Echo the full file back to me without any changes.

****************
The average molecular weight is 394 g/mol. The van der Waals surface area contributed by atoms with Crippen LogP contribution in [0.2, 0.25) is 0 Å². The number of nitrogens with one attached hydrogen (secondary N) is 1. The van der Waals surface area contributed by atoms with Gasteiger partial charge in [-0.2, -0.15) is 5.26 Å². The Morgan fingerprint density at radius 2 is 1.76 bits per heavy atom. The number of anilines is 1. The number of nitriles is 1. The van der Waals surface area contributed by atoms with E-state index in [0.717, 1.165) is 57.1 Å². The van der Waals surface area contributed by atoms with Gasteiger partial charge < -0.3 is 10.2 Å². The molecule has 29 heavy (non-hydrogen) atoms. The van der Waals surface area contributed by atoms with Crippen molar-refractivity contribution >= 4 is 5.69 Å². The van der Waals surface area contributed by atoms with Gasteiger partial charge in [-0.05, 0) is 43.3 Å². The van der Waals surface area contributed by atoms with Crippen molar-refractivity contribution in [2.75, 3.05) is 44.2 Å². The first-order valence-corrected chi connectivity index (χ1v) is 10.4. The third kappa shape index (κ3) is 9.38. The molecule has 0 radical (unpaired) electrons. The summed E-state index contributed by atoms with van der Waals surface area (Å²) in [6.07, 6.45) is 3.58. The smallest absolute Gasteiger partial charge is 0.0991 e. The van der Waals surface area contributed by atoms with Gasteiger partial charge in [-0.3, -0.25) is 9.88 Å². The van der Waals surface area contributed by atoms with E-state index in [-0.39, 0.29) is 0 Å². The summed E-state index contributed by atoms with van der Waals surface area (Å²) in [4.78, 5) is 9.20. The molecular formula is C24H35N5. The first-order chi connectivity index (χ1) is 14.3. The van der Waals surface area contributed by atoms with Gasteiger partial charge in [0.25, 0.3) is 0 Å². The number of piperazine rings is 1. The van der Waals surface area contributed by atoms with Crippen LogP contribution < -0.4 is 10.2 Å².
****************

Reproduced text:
The average molecular weight is 394 g/mol. The van der Waals surface area contributed by atoms with Crippen LogP contribution in [0.2, 0.25) is 0 Å². The number of nitrogens with one attached hydrogen (secondary N) is 1. The van der Waals surface area contributed by atoms with Gasteiger partial charge in [-0.2, -0.15) is 5.26 Å². The Morgan fingerprint density at radius 2 is 1.76 bits per heavy atom. The number of anilines is 1. The number of nitriles is 1. The van der Waals surface area contributed by atoms with E-state index in [0.717, 1.165) is 57.1 Å². The van der Waals surface area contributed by atoms with Gasteiger partial charge < -0.3 is 10.2 Å². The molecule has 29 heavy (non-hydrogen) atoms. The van der Waals surface area contributed by atoms with Crippen molar-refractivity contribution >= 4 is 5.69 Å². The van der Waals surface area contributed by atoms with Gasteiger partial charge in [-0.05, 0) is 43.3 Å². The van der Waals surface area contributed by atoms with Crippen molar-refractivity contribution in [2.75, 3.05) is 44.2 Å². The first-order valence-corrected chi connectivity index (χ1v) is 10.4. The third kappa shape index (κ3) is 9.38. The molecule has 0 radical (unpaired) electrons. The summed E-state index contributed by atoms with van der Waals surface area (Å²) in [6.07, 6.45) is 3.58. The smallest absolute Gasteiger partial charge is 0.0991 e. The van der Waals surface area contributed by atoms with Gasteiger partial charge in [-0.3, -0.25) is 9.88 Å². The van der Waals surface area contributed by atoms with E-state index in [-0.39, 0.29) is 0 Å². The summed E-state index contributed by atoms with van der Waals surface area (Å²) in [4.78, 5) is 9.20. The molecular formula is C24H35N5. The first-order chi connectivity index (χ1) is 14.3. The van der Waals surface area contributed by atoms with Gasteiger partial charge in [0.25, 0.3) is 0 Å². The number of piperazine rings is 1. The van der Waals surface area contributed by atoms with Crippen LogP contribution < -0.4 is 10.2 Å².